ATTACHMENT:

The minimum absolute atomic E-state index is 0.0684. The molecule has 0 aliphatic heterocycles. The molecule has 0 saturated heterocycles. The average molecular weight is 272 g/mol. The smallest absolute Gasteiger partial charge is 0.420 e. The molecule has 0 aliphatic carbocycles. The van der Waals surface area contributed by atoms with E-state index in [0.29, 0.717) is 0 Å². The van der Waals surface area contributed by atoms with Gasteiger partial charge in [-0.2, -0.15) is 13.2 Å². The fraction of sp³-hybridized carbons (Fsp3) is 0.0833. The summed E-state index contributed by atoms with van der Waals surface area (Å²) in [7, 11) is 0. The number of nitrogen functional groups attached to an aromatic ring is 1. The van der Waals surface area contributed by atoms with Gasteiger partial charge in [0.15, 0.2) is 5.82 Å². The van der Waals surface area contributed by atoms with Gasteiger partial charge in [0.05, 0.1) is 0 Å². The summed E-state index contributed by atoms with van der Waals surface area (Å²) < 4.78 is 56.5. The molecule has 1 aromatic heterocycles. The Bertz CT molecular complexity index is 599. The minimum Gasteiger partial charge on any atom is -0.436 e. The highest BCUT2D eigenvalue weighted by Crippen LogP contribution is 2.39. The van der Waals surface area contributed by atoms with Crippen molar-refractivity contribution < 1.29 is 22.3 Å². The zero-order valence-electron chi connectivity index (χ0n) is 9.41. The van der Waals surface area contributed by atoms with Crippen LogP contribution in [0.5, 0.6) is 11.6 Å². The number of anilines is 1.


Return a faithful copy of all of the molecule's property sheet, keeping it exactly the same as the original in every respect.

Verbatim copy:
The minimum absolute atomic E-state index is 0.0684. The molecule has 0 aliphatic heterocycles. The molecule has 0 saturated heterocycles. The average molecular weight is 272 g/mol. The smallest absolute Gasteiger partial charge is 0.420 e. The molecule has 0 aliphatic carbocycles. The van der Waals surface area contributed by atoms with E-state index in [0.29, 0.717) is 0 Å². The van der Waals surface area contributed by atoms with Gasteiger partial charge in [-0.2, -0.15) is 13.2 Å². The fraction of sp³-hybridized carbons (Fsp3) is 0.0833. The summed E-state index contributed by atoms with van der Waals surface area (Å²) in [7, 11) is 0. The number of nitrogen functional groups attached to an aromatic ring is 1. The van der Waals surface area contributed by atoms with Gasteiger partial charge in [0.15, 0.2) is 5.82 Å². The van der Waals surface area contributed by atoms with Gasteiger partial charge in [0.05, 0.1) is 0 Å². The summed E-state index contributed by atoms with van der Waals surface area (Å²) < 4.78 is 56.5. The molecule has 1 aromatic heterocycles. The Bertz CT molecular complexity index is 599. The minimum Gasteiger partial charge on any atom is -0.436 e. The highest BCUT2D eigenvalue weighted by Crippen LogP contribution is 2.39. The van der Waals surface area contributed by atoms with Crippen molar-refractivity contribution < 1.29 is 22.3 Å². The zero-order valence-electron chi connectivity index (χ0n) is 9.41. The van der Waals surface area contributed by atoms with Crippen LogP contribution in [0.5, 0.6) is 11.6 Å². The number of anilines is 1.